At the latest Open Science Cafe, Robert Garlinghouse (IE ’15) hosted and welcomed Mark Roberti, founder of RFID Journal, to speak about RFID technology and how it will change information technology and the way companies do business in the future. We got a chance to interact with RFID technology, and hear Raj Parekh (IE ’15) join Roberti in conversation.
What is RFID and the Internet of Things?
RFID stands for radio frequency identification. This technology uses an RFID tag to transfer data wirelessly. The RFID tag is basically a small chip with an antennae and functions like a bar-code. For example, Roberti talked about a building that installed RFID readers into tunnel walls during construction. Each reader could sense if the area around it was getting wet, and could send a out message wirelessly about the status of the structure.
The Internet of Things (IoT) is a way for information to be relayed from a device over the internet to an end user. To connect the IoT concept to RFID technology and describe how these can be used in daily life, Roberti gave an example from a recent experience. After staying a hotel, he accidentally left his jacket in his room when he checked out. Roberti said that it would have been nice to have an RFID tag in his suitcase to tell him what was missing. That way, he wouldn’t have left his jacket behind.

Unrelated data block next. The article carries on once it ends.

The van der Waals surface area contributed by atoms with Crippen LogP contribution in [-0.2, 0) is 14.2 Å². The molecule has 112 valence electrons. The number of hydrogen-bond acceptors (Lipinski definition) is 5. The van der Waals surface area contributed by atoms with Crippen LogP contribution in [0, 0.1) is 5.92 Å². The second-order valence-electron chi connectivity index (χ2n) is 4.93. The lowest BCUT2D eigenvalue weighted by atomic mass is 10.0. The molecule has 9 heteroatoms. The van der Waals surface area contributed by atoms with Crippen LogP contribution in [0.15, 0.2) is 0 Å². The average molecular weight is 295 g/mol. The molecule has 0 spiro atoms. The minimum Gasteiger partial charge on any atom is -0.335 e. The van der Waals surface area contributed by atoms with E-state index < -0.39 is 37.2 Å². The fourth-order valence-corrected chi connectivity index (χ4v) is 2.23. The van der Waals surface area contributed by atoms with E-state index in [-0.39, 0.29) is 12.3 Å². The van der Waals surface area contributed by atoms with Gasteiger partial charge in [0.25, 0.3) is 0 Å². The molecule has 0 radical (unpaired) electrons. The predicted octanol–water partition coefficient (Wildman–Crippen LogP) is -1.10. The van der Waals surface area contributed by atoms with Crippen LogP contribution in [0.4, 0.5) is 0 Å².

History of the internet relating to RFID
Roberti gave a quick history of the internet and brought two themes to our attention:
- Computing is less centralized and data is more abundant.
- Computing devices are increasingly connected to each other.
These themes will continue through the future of technology and they tie directly into RFID technology. Roberti also said people are error-prone, inefficient and expensive. RFID can be used to do the work people do and be more accurate and inexpensive.
“We need computers to be able to capture information about the world without humans doing the work,” Roberti said.
Future of RFID
Parekh asked Roberti what he is most excited about for the future of RFID. Roberti said he is most excited about the human applications of RFID. For example, RFID technology could be used to stop food-borne illness. If a food item was recalled because it was making people sick, this technology could be used to find the source of the illness quickly. It could also prevent food-borne illness from even happening if an RFID chip could identify any potential bacteria on the food before it is sent out to stores.
Roberti also explained the potential for RFID technology in households. Control the light switches in your home with your phone, attach an RFID tag to your keys so you can find them more easily, and more.
“In 30 years, there will be an RFID tag in every room,” Roberti said.